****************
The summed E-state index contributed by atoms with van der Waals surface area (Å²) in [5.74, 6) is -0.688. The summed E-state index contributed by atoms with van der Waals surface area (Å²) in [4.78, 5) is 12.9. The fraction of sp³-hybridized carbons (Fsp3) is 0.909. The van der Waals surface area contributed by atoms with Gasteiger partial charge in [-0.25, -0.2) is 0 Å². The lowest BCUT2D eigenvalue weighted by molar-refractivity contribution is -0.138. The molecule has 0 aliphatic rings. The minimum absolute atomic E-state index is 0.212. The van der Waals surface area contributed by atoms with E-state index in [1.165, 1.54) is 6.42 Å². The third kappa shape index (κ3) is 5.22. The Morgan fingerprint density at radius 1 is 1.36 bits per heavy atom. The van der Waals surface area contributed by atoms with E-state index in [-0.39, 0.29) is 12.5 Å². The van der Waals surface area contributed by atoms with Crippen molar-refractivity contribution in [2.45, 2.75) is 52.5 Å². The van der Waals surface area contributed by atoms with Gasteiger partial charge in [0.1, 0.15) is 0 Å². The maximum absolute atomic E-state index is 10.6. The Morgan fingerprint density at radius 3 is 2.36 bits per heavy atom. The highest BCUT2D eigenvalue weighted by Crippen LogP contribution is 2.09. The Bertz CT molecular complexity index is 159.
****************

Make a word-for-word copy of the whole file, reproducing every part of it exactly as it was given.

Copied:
The summed E-state index contributed by atoms with van der Waals surface area (Å²) in [5.74, 6) is -0.688. The summed E-state index contributed by atoms with van der Waals surface area (Å²) in [4.78, 5) is 12.9. The fraction of sp³-hybridized carbons (Fsp3) is 0.909. The van der Waals surface area contributed by atoms with Gasteiger partial charge in [-0.25, -0.2) is 0 Å². The lowest BCUT2D eigenvalue weighted by molar-refractivity contribution is -0.138. The molecule has 0 aliphatic rings. The minimum absolute atomic E-state index is 0.212. The van der Waals surface area contributed by atoms with E-state index in [1.165, 1.54) is 6.42 Å². The third kappa shape index (κ3) is 5.22. The Morgan fingerprint density at radius 1 is 1.36 bits per heavy atom. The van der Waals surface area contributed by atoms with E-state index in [-0.39, 0.29) is 12.5 Å². The van der Waals surface area contributed by atoms with Crippen molar-refractivity contribution in [2.45, 2.75) is 52.5 Å². The van der Waals surface area contributed by atoms with Gasteiger partial charge in [0.1, 0.15) is 0 Å². The maximum absolute atomic E-state index is 10.6. The Morgan fingerprint density at radius 3 is 2.36 bits per heavy atom. The highest BCUT2D eigenvalue weighted by Crippen LogP contribution is 2.09. The Bertz CT molecular complexity index is 159.